Infectious diseases doctor weighs in on COVID variant in Pennsylvania

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WILLIAMSPORT, LYCOMING COUNTY (WBRE/WYOU-TV) — On Thursday, the Pennsylvania Department of Health confirmed the first case of the new, mutated COVID-19 strain identified in the commonwealth. 

State health officials confirmed what doctors Eyewitness News spoke with feared was just a matter of time.

“We did report one case of the U.K. COVID variant in Pennsylvania, and that was travel related from outside the country,” said Dr. Rachel Levine.

The first case of the mutated strain in the commonwealth was found in Dauphin County.

Secretary of Health Dr. Rachel Levine said Thursday her office wasn’t surprised by the development, but that health officials will be monitoring it closely.

“This is not unexpected that we would see cases of the variant, I believe about 50 cases have been seen in the United States. We’re going to be watching that, with of course the CDC, very carefully,” Levine said.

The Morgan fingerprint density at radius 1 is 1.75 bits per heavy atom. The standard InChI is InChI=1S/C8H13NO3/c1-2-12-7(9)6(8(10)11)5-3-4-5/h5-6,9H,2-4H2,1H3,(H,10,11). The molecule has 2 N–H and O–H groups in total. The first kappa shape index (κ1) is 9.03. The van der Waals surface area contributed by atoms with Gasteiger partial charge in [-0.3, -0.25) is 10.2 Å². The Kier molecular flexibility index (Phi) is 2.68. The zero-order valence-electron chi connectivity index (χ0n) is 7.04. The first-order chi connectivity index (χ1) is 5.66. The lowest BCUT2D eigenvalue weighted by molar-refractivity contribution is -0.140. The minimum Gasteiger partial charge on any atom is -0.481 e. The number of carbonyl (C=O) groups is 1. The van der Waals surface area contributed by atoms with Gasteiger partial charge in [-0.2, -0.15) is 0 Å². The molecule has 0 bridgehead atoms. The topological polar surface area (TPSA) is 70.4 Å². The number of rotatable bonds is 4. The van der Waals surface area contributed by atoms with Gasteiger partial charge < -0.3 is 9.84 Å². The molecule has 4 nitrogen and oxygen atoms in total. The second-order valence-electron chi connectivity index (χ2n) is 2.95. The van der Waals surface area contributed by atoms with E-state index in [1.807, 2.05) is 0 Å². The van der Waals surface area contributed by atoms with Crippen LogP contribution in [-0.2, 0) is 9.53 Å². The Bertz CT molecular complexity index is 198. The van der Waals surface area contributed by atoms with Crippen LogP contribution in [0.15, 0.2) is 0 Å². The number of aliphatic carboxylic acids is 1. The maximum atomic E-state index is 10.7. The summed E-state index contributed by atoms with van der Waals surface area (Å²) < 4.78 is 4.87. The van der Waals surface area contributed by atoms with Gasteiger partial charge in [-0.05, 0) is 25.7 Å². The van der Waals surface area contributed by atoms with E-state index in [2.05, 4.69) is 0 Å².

Dr. Rutul Dalal is the Medical Director of Infectious Diseases at UPMC Susquehanna. He says the mutated variant is 65 to 70 percent more contagious than the pre-existing strain.

“That does not mean that it’s going to increase mortality, which, more people will die, or the vaccines, which we have now. The MRNA, Moderna and the Pfizer vaccines, are going to become obsolete,” Dalal said.

Dr. Dalal says given how transmissible this mutation is, those tested safety measures are more important than ever.

“People should all the more be careful, watch for your three w’s. Watch your distance, wear your mask and wash your hands, because this is an extremely contagious strain,” he said.

And when members of the general population do have access to a form of immunization?

“Be diligent about getting your vaccines, and whoever can get it should take it. It’s very safe, it’s very efficacious,” Dalal said.

Dr. Dalal is extremely confident both approved FDA vaccines will protect against this new COVID strain. He says one of the greatest risk factors, is the transmissibility’s impact on already strained hospital systems.

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